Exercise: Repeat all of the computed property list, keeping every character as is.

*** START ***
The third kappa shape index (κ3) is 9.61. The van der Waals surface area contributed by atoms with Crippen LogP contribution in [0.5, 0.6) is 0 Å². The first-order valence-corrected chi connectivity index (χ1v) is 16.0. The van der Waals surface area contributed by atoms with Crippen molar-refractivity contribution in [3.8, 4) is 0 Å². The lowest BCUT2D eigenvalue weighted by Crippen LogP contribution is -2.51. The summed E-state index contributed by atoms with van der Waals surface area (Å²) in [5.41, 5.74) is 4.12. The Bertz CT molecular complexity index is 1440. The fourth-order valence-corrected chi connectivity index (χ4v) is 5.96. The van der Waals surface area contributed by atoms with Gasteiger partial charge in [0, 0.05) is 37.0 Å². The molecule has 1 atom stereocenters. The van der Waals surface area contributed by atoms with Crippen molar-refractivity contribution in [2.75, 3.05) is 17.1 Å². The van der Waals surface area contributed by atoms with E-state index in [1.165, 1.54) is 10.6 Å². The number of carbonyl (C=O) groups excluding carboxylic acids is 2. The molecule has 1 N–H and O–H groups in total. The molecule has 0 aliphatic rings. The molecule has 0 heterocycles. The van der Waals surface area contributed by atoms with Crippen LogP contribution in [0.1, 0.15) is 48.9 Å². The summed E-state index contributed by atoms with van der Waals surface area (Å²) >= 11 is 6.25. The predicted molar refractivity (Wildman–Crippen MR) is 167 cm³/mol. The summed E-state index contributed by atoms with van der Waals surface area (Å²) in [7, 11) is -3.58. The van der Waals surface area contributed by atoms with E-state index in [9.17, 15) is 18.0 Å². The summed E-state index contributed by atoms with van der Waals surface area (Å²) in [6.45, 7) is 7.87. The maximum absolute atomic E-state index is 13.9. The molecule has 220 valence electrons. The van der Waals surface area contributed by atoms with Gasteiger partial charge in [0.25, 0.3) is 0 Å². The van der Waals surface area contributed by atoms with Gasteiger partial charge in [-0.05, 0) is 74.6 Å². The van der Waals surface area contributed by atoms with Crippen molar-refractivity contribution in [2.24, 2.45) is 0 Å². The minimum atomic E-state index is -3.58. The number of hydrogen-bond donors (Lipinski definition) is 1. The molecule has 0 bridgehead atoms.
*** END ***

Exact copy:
The third kappa shape index (κ3) is 9.61. The van der Waals surface area contributed by atoms with Crippen LogP contribution in [0.5, 0.6) is 0 Å². The first-order valence-corrected chi connectivity index (χ1v) is 16.0. The van der Waals surface area contributed by atoms with Crippen molar-refractivity contribution in [3.8, 4) is 0 Å². The lowest BCUT2D eigenvalue weighted by Crippen LogP contribution is -2.51. The summed E-state index contributed by atoms with van der Waals surface area (Å²) in [5.41, 5.74) is 4.12. The Bertz CT molecular complexity index is 1440. The fourth-order valence-corrected chi connectivity index (χ4v) is 5.96. The van der Waals surface area contributed by atoms with Gasteiger partial charge in [0, 0.05) is 37.0 Å². The molecule has 1 atom stereocenters. The van der Waals surface area contributed by atoms with Crippen molar-refractivity contribution in [2.75, 3.05) is 17.1 Å². The van der Waals surface area contributed by atoms with E-state index in [1.165, 1.54) is 10.6 Å². The number of carbonyl (C=O) groups excluding carboxylic acids is 2. The molecule has 1 N–H and O–H groups in total. The molecule has 0 aliphatic rings. The molecule has 0 heterocycles. The van der Waals surface area contributed by atoms with Crippen LogP contribution in [0.1, 0.15) is 48.9 Å². The summed E-state index contributed by atoms with van der Waals surface area (Å²) >= 11 is 6.25. The predicted molar refractivity (Wildman–Crippen MR) is 167 cm³/mol. The summed E-state index contributed by atoms with van der Waals surface area (Å²) in [7, 11) is -3.58. The van der Waals surface area contributed by atoms with E-state index in [9.17, 15) is 18.0 Å². The summed E-state index contributed by atoms with van der Waals surface area (Å²) in [6.45, 7) is 7.87. The maximum absolute atomic E-state index is 13.9. The molecule has 220 valence electrons. The van der Waals surface area contributed by atoms with Gasteiger partial charge in [0.25, 0.3) is 0 Å². The van der Waals surface area contributed by atoms with Gasteiger partial charge in [-0.05, 0) is 74.6 Å². The van der Waals surface area contributed by atoms with Crippen molar-refractivity contribution in [2.24, 2.45) is 0 Å². The minimum atomic E-state index is -3.58. The number of hydrogen-bond donors (Lipinski definition) is 1. The molecule has 0 bridgehead atoms.